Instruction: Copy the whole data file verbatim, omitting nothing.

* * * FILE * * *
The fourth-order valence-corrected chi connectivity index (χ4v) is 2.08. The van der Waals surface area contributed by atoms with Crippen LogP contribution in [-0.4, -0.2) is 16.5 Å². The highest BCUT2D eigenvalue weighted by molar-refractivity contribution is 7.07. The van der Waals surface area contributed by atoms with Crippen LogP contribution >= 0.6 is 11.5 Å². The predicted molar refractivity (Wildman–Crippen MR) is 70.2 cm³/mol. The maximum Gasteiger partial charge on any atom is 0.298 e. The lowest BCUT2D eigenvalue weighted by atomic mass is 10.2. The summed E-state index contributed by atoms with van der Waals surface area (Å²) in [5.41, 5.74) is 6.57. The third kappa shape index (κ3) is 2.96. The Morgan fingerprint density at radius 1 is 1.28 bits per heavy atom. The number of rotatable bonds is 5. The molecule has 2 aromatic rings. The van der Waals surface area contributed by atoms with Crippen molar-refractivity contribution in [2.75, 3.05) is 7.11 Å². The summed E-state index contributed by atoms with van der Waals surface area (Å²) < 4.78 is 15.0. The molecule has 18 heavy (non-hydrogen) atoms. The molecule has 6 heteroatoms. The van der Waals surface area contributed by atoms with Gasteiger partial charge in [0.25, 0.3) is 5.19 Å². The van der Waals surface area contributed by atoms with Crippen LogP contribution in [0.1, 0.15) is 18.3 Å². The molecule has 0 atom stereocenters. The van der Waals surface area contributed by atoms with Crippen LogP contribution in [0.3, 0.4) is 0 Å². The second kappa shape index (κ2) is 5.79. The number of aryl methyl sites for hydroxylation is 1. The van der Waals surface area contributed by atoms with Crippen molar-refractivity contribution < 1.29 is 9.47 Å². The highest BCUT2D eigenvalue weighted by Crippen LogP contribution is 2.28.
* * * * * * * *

The fourth-order valence-corrected chi connectivity index (χ4v) is 2.08. The van der Waals surface area contributed by atoms with Crippen LogP contribution in [-0.4, -0.2) is 16.5 Å². The highest BCUT2D eigenvalue weighted by molar-refractivity contribution is 7.07. The van der Waals surface area contributed by atoms with Crippen LogP contribution >= 0.6 is 11.5 Å². The predicted molar refractivity (Wildman–Crippen MR) is 70.2 cm³/mol. The maximum Gasteiger partial charge on any atom is 0.298 e. The lowest BCUT2D eigenvalue weighted by atomic mass is 10.2. The summed E-state index contributed by atoms with van der Waals surface area (Å²) in [5.41, 5.74) is 6.57. The third kappa shape index (κ3) is 2.96. The Morgan fingerprint density at radius 1 is 1.28 bits per heavy atom. The number of rotatable bonds is 5. The molecule has 2 aromatic rings. The van der Waals surface area contributed by atoms with Crippen molar-refractivity contribution in [2.75, 3.05) is 7.11 Å². The summed E-state index contributed by atoms with van der Waals surface area (Å²) < 4.78 is 15.0. The molecule has 18 heavy (non-hydrogen) atoms. The molecule has 6 heteroatoms. The van der Waals surface area contributed by atoms with Gasteiger partial charge in [0.25, 0.3) is 5.19 Å². The van der Waals surface area contributed by atoms with Crippen LogP contribution in [0.1, 0.15) is 18.3 Å². The molecule has 0 atom stereocenters. The van der Waals surface area contributed by atoms with Crippen LogP contribution in [0.3, 0.4) is 0 Å². The second kappa shape index (κ2) is 5.79. The number of aryl methyl sites for hydroxylation is 1. The van der Waals surface area contributed by atoms with Crippen molar-refractivity contribution < 1.29 is 9.47 Å². The highest BCUT2D eigenvalue weighted by Crippen LogP contribution is 2.28.